What eats cats? What does a cat eat?
It’s a shocking thought to most of us that any predator might eat someone’s pet cat—or any domestic feline. But cats do get eaten quite frequently when they are allowed to roam in the outdoors. Wild dogs such as foxes and coyotes view cats as an easy meal, since they’re usually not as wary or as quick as most wild prey animals. And in parts of North America, a large member of the weasel family called the fisher, or fisher cat, not only eats cats, but is a good climber and can chase them right into the tops of trees.
Eagles, owls, and other birds of prey will also take cats, as will crocodilians and other large reptilian predators that live in warm climates. In some parts of the world, there are constrictors and other serpents large enough to eat a cat.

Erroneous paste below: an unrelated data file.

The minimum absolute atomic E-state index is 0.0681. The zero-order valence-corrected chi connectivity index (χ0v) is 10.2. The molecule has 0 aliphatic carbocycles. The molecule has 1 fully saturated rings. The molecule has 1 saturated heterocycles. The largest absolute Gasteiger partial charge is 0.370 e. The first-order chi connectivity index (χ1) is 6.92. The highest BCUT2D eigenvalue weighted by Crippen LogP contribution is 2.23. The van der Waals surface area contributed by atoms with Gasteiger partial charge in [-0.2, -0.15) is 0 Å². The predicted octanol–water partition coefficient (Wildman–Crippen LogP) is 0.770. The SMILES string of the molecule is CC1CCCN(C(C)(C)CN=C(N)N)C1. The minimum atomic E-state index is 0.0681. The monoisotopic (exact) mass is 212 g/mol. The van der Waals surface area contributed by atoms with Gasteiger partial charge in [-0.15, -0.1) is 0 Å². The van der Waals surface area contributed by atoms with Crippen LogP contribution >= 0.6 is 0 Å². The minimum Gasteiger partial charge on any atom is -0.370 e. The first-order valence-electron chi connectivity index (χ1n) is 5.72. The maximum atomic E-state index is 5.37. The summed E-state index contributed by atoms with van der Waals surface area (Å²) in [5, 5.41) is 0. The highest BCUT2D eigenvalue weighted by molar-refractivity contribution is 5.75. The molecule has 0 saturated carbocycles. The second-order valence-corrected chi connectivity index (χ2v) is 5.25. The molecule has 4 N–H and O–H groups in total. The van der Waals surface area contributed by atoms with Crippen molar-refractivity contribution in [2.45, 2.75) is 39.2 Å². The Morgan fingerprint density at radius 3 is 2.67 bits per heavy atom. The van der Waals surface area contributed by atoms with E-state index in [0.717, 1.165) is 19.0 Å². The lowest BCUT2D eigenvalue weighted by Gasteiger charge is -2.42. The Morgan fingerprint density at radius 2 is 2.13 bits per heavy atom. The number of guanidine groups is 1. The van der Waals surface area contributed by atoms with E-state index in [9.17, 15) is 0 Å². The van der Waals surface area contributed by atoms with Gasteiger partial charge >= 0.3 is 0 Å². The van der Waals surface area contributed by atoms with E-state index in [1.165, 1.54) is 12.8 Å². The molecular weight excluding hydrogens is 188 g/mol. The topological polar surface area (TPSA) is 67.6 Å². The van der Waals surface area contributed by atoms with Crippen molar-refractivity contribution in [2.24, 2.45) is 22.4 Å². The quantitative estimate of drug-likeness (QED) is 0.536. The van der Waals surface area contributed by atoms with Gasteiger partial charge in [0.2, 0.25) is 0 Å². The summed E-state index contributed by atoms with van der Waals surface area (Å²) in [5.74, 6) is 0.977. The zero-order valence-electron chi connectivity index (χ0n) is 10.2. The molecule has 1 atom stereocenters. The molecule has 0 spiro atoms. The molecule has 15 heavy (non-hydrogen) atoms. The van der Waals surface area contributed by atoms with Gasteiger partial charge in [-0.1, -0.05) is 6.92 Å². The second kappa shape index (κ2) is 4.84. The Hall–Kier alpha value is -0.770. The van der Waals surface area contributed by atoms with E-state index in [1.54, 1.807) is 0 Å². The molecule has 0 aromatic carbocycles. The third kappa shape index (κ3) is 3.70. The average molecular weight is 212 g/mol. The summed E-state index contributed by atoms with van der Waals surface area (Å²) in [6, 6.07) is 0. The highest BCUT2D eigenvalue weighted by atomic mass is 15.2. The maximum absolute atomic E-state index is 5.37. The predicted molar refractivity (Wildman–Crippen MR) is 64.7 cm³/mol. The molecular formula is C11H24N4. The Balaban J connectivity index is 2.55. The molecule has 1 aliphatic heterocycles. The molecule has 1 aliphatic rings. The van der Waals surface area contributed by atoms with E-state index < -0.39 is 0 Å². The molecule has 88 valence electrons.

Parasites such as fleas and ticks also enjoy feeding off of outdoor cats.
And while domestic dogs don’t usually eat cats, they do kill them quite often.
So, it’s a dangerous world out there for domestic cats, because while cats are predators, they are not apex predators.
But there is another important reason to keep cats indoors. Cats eat rodents and birds—which would be fine if they truly were wild animals. But because there are so many cats in the outdoors, each year they kill hundreds of millions of wild birds in almost every country where they live. In fact, many bird species are becoming increasing rare at least partly because cats kill so many of them.
Keeping cats indoors protects the cats and wildlife alike!